2. Peyton Jones says:

      Paul seemed to work with his hands and raise support. Romans 15:25, 2 Cor 11:8, and Phil 4:10-16. I’ve found that when in your situation, it’s easier to take a balanced approach and fund with what support I can get, and then work with my hands the rest of the way. I don’t take a big pay from the church I’ve planted. The church needs that money, so I back off from that. They may however decide to donate towards New Breed Church Planting which is the organization I plant though. That’s where I get my missionary support. The other really important aspect to this is team leadership. Establishing a team of leaders who lead the congregation together protects the bivocational planter. Paul had this down, and we ignore it at our own peril.

  2. Frank Emrich says:

    Fascinating interview! Having pastored the same church for 30 years and have often wondered about how in this economy we can plant more churches. I am challenged by this. Thank you.

    1. Jimmy Scroggins says:

      Thanks Frank – I’m challenged too. We certainly don’t have it all figured out but I promise you we are working hard at it.

  3. Michael says:

    Could you please explain what you mean by “reaching people that most church plants cannot afford to reach.” First you bemoan the enormous pressure exerted on church planters because of how planting in general is funded and then suggest they should focus on those they can afford to reach. I get the idea of “rabbit churches” but it seems to imply that these are not “churches” in a formal sense, but a project “real churches” do to people rather than all kinds of churches doing life with all kinds of people.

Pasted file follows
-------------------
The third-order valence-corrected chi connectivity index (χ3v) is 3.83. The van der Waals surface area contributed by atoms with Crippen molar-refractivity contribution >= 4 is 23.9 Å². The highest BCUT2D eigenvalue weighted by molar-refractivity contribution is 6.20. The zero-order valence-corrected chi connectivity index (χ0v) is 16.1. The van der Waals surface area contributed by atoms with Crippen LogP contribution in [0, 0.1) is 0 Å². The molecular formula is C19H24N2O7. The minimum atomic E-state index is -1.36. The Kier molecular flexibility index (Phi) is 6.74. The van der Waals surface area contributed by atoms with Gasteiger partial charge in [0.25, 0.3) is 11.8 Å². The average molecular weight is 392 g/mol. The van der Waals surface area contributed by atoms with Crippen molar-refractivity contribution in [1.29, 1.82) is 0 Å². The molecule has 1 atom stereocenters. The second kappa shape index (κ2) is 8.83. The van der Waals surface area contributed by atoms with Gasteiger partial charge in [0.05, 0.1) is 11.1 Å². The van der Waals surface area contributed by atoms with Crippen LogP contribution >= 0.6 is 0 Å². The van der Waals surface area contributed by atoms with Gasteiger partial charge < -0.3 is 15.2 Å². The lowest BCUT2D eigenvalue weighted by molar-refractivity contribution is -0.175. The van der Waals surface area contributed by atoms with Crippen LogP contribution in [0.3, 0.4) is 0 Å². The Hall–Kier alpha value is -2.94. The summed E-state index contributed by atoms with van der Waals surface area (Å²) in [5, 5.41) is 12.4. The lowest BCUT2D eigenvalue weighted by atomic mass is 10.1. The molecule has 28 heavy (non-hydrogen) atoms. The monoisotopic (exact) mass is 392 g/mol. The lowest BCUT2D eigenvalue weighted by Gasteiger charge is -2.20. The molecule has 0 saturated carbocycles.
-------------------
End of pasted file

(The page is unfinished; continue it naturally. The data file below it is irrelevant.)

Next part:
I would suggest that denominations, networks, and churches should stop funding church plants and start funding missionaries. No one would ever say to a missionary “you cannot afford to reach those poor .”

    When the formation of fresh expression of churches becomes something that is purely economic and “making the math work”, then we have completely missed the mark.

  4. Peyton Jones says:

    Jimmy, I feel as if I’ve met my long lost twin. My heart resonates with everything that you’ve said so far. My agent, Steve Laube turned me on to this article after reading it as it reminded him of the stuff I was saying in my book “Church Zero: Raising First Century Churches from the Ashes of 21st Century Church” (David C. Cook Publishers, Release date: April 1st 2013). I actually dedicate a chapter in it to bivocational planters. After being ordained and on staff at a megachurch for a number of years, I left for the mission field and sustained full support for one year. That was 15 years ago, and I’ve been bivocational ever since. I also have adopted the same method for training planters at New Breed Church Planting. It’s the closest thing to what Paul did that I’ve been able to find. I advocate planters raising their own funds as missionaries in addition to it so that they can work part-time back-to-back with ministering. We also specialize in reaching the unreached, and I’m currently in inner city Long Beach in Los Angeles county. The people we’re reaching have no money, and many of them are so messed up, that no matter how many we get in the door, they’ll never have enough funds to support a Pastor. Nonetheless, I’m training up five other guys who are ready to “go commando” for the gospel and plant out in the next year or so. Thanks for sharing Jimmy.